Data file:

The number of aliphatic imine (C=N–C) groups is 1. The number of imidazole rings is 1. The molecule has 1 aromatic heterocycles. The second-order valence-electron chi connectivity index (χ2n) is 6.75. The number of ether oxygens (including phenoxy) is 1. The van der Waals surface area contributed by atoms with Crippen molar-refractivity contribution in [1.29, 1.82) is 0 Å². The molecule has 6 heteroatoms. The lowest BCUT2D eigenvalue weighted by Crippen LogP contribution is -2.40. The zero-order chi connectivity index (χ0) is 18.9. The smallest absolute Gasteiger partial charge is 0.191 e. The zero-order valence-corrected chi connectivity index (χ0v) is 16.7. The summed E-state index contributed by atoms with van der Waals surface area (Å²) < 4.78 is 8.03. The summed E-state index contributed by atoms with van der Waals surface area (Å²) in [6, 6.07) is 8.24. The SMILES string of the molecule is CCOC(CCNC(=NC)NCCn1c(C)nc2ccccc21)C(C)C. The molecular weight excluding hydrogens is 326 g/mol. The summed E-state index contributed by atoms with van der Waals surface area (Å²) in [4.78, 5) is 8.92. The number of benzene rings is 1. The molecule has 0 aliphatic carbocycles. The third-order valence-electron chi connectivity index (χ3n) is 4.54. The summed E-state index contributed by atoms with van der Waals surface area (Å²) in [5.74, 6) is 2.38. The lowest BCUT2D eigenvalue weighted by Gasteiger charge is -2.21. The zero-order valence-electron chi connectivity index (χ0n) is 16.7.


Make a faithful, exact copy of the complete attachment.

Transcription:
The number of aliphatic imine (C=N–C) groups is 1. The number of imidazole rings is 1. The molecule has 1 aromatic heterocycles. The second-order valence-electron chi connectivity index (χ2n) is 6.75. The number of ether oxygens (including phenoxy) is 1. The van der Waals surface area contributed by atoms with Crippen molar-refractivity contribution in [1.29, 1.82) is 0 Å². The molecule has 6 heteroatoms. The lowest BCUT2D eigenvalue weighted by Crippen LogP contribution is -2.40. The zero-order chi connectivity index (χ0) is 18.9. The smallest absolute Gasteiger partial charge is 0.191 e. The zero-order valence-corrected chi connectivity index (χ0v) is 16.7. The summed E-state index contributed by atoms with van der Waals surface area (Å²) < 4.78 is 8.03. The summed E-state index contributed by atoms with van der Waals surface area (Å²) in [6, 6.07) is 8.24. The SMILES string of the molecule is CCOC(CCNC(=NC)NCCn1c(C)nc2ccccc21)C(C)C. The molecular weight excluding hydrogens is 326 g/mol. The summed E-state index contributed by atoms with van der Waals surface area (Å²) in [4.78, 5) is 8.92. The number of benzene rings is 1. The molecule has 0 aliphatic carbocycles. The third-order valence-electron chi connectivity index (χ3n) is 4.54. The summed E-state index contributed by atoms with van der Waals surface area (Å²) in [5.74, 6) is 2.38. The lowest BCUT2D eigenvalue weighted by Gasteiger charge is -2.21. The zero-order valence-electron chi connectivity index (χ0n) is 16.7.